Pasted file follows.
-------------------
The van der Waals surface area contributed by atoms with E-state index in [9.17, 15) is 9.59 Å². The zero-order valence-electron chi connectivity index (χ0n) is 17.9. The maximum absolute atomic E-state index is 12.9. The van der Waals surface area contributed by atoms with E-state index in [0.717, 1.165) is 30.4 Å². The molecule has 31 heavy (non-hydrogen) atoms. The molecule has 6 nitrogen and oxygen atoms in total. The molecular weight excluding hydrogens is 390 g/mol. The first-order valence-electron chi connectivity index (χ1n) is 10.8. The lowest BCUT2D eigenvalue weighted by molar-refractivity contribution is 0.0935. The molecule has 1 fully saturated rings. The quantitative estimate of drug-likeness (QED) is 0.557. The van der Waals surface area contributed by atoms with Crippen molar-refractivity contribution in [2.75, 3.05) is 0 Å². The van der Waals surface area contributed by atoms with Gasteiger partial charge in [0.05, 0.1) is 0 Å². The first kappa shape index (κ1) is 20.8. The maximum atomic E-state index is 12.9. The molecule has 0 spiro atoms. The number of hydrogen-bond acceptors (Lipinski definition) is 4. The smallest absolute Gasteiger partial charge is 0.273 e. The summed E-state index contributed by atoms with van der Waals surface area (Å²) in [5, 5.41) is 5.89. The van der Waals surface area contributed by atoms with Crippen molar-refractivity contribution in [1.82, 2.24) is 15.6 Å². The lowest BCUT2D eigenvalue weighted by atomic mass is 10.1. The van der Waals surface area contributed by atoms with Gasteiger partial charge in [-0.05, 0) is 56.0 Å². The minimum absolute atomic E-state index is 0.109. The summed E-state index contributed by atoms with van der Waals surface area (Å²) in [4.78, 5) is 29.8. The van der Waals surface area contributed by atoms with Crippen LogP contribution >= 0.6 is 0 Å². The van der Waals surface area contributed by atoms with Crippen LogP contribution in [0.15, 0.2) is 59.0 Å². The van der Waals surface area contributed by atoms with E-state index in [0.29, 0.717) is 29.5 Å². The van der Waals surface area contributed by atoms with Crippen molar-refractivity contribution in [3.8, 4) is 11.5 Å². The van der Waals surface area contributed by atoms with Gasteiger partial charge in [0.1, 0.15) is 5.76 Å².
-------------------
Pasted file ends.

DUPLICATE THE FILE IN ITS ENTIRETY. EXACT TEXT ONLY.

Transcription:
The van der Waals surface area contributed by atoms with E-state index in [9.17, 15) is 9.59 Å². The zero-order valence-electron chi connectivity index (χ0n) is 17.9. The maximum absolute atomic E-state index is 12.9. The van der Waals surface area contributed by atoms with E-state index in [0.717, 1.165) is 30.4 Å². The molecule has 31 heavy (non-hydrogen) atoms. The molecule has 6 nitrogen and oxygen atoms in total. The molecular weight excluding hydrogens is 390 g/mol. The first-order valence-electron chi connectivity index (χ1n) is 10.8. The lowest BCUT2D eigenvalue weighted by molar-refractivity contribution is 0.0935. The molecule has 1 fully saturated rings. The quantitative estimate of drug-likeness (QED) is 0.557. The van der Waals surface area contributed by atoms with Crippen molar-refractivity contribution in [2.75, 3.05) is 0 Å². The van der Waals surface area contributed by atoms with Gasteiger partial charge in [0.05, 0.1) is 0 Å². The first kappa shape index (κ1) is 20.8. The maximum atomic E-state index is 12.9. The molecule has 0 spiro atoms. The number of hydrogen-bond acceptors (Lipinski definition) is 4. The smallest absolute Gasteiger partial charge is 0.273 e. The summed E-state index contributed by atoms with van der Waals surface area (Å²) in [5, 5.41) is 5.89. The van der Waals surface area contributed by atoms with Crippen molar-refractivity contribution in [1.82, 2.24) is 15.6 Å². The lowest BCUT2D eigenvalue weighted by atomic mass is 10.1. The van der Waals surface area contributed by atoms with Gasteiger partial charge in [-0.05, 0) is 56.0 Å². The minimum absolute atomic E-state index is 0.109. The summed E-state index contributed by atoms with van der Waals surface area (Å²) in [4.78, 5) is 29.8. The van der Waals surface area contributed by atoms with Crippen LogP contribution >= 0.6 is 0 Å². The van der Waals surface area contributed by atoms with Crippen LogP contribution in [0.15, 0.2) is 59.0 Å². The van der Waals surface area contributed by atoms with E-state index in [0.29, 0.717) is 29.5 Å². The van der Waals surface area contributed by atoms with Crippen molar-refractivity contribution in [3.8, 4) is 11.5 Å². The van der Waals surface area contributed by atoms with Gasteiger partial charge in [0.1, 0.15) is 5.76 Å².